What does human life depend on?

Life and death diagnostics

Pharmacon Meran 2002

Pre-implantation diagnosis (PGD) is one of the methods of prenatal diagnosis (PND), but it is controversial and prohibited in Germany. "PGD is not a routine method, not even abroad, but is still in the experimental stage," said Dr. Dieter Schäfer, senior physician at the human genetic polyclinic at the University of Frankfurt, of course.

Many pregnant women and a large part of society accept prenatal diagnostics, for example with ultrasound, chorionic biopsy, amniotic fluid and umbilical cord puncture. The methods are intended to help identify genetic diseases in the unborn at an early stage. In contrast to the established procedures, PGD is only possible after artificial insemination, before the fruit is implanted; for example with in vitro fertilization (IVF) or intracytoplasmic sperm injection (ICSI), explained Schäfer.

In any case, mature egg cells are first obtained from the follicle after hormonal stimulation of the woman. In IVF, they are then brought together with sperm in a test tube. The fruit resulting from the fusion of egg and sperm cells is later flushed back into the uterus. ICSI is mainly used for severe male fertility disorders. All that is needed is a single sperm, which is injected directly into the mature egg cell in vitro. If PGD is planned, one or a maximum of two cells (blastomeres) are removed from the embryo in the eight- to ten-cell stage, the genetic material of which is reproduced and analyzed. This procedure usually does not harm the fruit; it can be implanted. In the best case scenario, pregnancy will develop.

What is the point of the procedure, which is sometimes referred to as a "quality test"? PGD ​​can reveal familial chromosomal disorders or monogenic hereditary diseases at an early stage. The sex determination can be informative in the case of hereditary diseases which, like Duchenne's muscular dystrophy, are linked to the X chromosome. Often the genome is searched for damage when the parents are older.

If diseases or genetic defects are discovered, the question arises as to whether the fruit should be discarded or implanted. "The PGD is always concerned with decisions about life and death," said Schäfer, turning to the moral aspects. The status of the embryo, whose fate is inextricably linked with the diagnosis, is of great importance.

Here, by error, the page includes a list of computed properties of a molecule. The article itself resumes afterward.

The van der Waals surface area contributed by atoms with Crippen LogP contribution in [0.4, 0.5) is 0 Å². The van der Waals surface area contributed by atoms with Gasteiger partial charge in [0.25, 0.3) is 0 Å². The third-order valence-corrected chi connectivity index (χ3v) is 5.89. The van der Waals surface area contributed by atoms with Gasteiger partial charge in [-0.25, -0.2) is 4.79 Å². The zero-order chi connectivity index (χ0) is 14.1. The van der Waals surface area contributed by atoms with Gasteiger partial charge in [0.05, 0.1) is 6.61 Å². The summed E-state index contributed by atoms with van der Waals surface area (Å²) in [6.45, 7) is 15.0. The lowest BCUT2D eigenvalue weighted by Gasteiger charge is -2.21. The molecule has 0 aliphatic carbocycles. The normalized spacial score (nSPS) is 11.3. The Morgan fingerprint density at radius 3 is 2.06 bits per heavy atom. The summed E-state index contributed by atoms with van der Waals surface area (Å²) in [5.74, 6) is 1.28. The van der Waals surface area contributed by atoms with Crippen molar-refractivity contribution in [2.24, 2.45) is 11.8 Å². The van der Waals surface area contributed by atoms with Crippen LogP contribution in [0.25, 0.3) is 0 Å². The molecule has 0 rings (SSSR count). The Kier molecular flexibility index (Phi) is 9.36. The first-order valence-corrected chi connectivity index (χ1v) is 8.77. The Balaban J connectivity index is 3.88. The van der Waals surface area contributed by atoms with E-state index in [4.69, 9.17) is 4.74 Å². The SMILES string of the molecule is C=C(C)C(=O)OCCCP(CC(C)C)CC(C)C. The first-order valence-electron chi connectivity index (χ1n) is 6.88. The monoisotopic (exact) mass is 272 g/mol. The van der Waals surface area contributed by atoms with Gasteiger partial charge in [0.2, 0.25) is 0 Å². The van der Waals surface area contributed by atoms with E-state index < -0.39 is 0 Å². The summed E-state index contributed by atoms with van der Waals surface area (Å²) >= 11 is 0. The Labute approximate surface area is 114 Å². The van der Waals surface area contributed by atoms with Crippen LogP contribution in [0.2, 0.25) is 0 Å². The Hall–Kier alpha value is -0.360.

Schäfer raised questions: When does human life begin and when is it worth protecting? Does tiered protection make sense depending on the stage of development? What does it depend on whether an abortion after PND or discarding the fruit after PGD can be morally justified? Are the severity of the disability, the viability of the child, the reliability of the diagnosis or perhaps even the wishes of the parents decisive?

PGD ​​is also not a completely safe procedure and can produce false positive or false negative results. "We have to point this out to a woman before the examination and discuss possible consequences with her," demanded the doctor in the detailed discussion. Unfortunately, this also happens far too seldom with PND. Doctors would have to provide information about the details a diagnostic method can provide so that a woman can decide whether she wants to know this knowledge. Pressure from society or from insurance companies must be excluded.

Diagnostics and decisions based on them are problematic in diseases that are almost certain to break out, such as Huntington's disease, at an advanced age, explained the speaker. Or with cystic fibrosis, the severity of which cannot be predicted. Or breast cancer, for which a predisposition can be established, but which does not have to be manifest.

Despite the moral concerns that Schäfer addressed, he saw a decisive advantage of diagnosis before pregnancy: It helps to avoid abortions.

> To Overview

© 2002 GOVI-Verlag
Email: [email protected]